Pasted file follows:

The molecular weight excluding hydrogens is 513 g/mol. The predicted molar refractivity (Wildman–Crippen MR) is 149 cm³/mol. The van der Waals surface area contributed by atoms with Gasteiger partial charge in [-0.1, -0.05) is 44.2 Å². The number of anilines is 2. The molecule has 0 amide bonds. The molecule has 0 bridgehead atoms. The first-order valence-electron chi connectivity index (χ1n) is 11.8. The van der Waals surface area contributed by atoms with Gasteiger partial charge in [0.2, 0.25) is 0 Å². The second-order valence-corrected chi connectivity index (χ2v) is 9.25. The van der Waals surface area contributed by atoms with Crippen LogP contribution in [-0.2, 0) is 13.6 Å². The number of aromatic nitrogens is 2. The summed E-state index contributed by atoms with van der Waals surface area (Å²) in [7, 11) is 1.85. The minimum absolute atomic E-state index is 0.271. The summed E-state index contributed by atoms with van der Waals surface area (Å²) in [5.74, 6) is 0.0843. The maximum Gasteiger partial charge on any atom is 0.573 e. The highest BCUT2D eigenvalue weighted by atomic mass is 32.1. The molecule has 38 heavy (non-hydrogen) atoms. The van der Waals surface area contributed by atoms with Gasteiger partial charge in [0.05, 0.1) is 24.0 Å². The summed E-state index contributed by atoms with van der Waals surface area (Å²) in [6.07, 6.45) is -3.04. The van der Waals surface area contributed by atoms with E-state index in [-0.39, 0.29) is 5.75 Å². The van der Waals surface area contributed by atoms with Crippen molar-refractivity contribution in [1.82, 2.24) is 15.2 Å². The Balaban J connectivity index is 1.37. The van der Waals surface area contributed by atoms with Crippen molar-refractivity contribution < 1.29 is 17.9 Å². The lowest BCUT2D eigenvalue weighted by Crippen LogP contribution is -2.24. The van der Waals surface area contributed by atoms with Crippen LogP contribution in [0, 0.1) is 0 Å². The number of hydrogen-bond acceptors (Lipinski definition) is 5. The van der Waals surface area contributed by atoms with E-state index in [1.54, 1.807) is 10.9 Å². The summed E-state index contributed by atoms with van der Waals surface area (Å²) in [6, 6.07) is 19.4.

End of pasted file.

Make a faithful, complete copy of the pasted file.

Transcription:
The molecular weight excluding hydrogens is 513 g/mol. The predicted molar refractivity (Wildman–Crippen MR) is 149 cm³/mol. The van der Waals surface area contributed by atoms with Gasteiger partial charge in [-0.1, -0.05) is 44.2 Å². The number of anilines is 2. The molecule has 0 amide bonds. The molecule has 0 bridgehead atoms. The first-order valence-electron chi connectivity index (χ1n) is 11.8. The van der Waals surface area contributed by atoms with Gasteiger partial charge in [0.2, 0.25) is 0 Å². The second-order valence-corrected chi connectivity index (χ2v) is 9.25. The van der Waals surface area contributed by atoms with Crippen LogP contribution in [-0.2, 0) is 13.6 Å². The number of aromatic nitrogens is 2. The summed E-state index contributed by atoms with van der Waals surface area (Å²) in [7, 11) is 1.85. The minimum absolute atomic E-state index is 0.271. The summed E-state index contributed by atoms with van der Waals surface area (Å²) in [5.74, 6) is 0.0843. The maximum Gasteiger partial charge on any atom is 0.573 e. The highest BCUT2D eigenvalue weighted by atomic mass is 32.1. The molecule has 38 heavy (non-hydrogen) atoms. The van der Waals surface area contributed by atoms with Gasteiger partial charge in [0.05, 0.1) is 24.0 Å². The summed E-state index contributed by atoms with van der Waals surface area (Å²) in [6.07, 6.45) is -3.04. The van der Waals surface area contributed by atoms with E-state index in [-0.39, 0.29) is 5.75 Å². The van der Waals surface area contributed by atoms with Crippen molar-refractivity contribution in [1.82, 2.24) is 15.2 Å². The Balaban J connectivity index is 1.37. The van der Waals surface area contributed by atoms with Crippen molar-refractivity contribution < 1.29 is 17.9 Å². The lowest BCUT2D eigenvalue weighted by Crippen LogP contribution is -2.24. The van der Waals surface area contributed by atoms with Crippen LogP contribution in [0, 0.1) is 0 Å². The number of hydrogen-bond acceptors (Lipinski definition) is 5. The van der Waals surface area contributed by atoms with E-state index in [1.54, 1.807) is 10.9 Å². The summed E-state index contributed by atoms with van der Waals surface area (Å²) in [6, 6.07) is 19.4.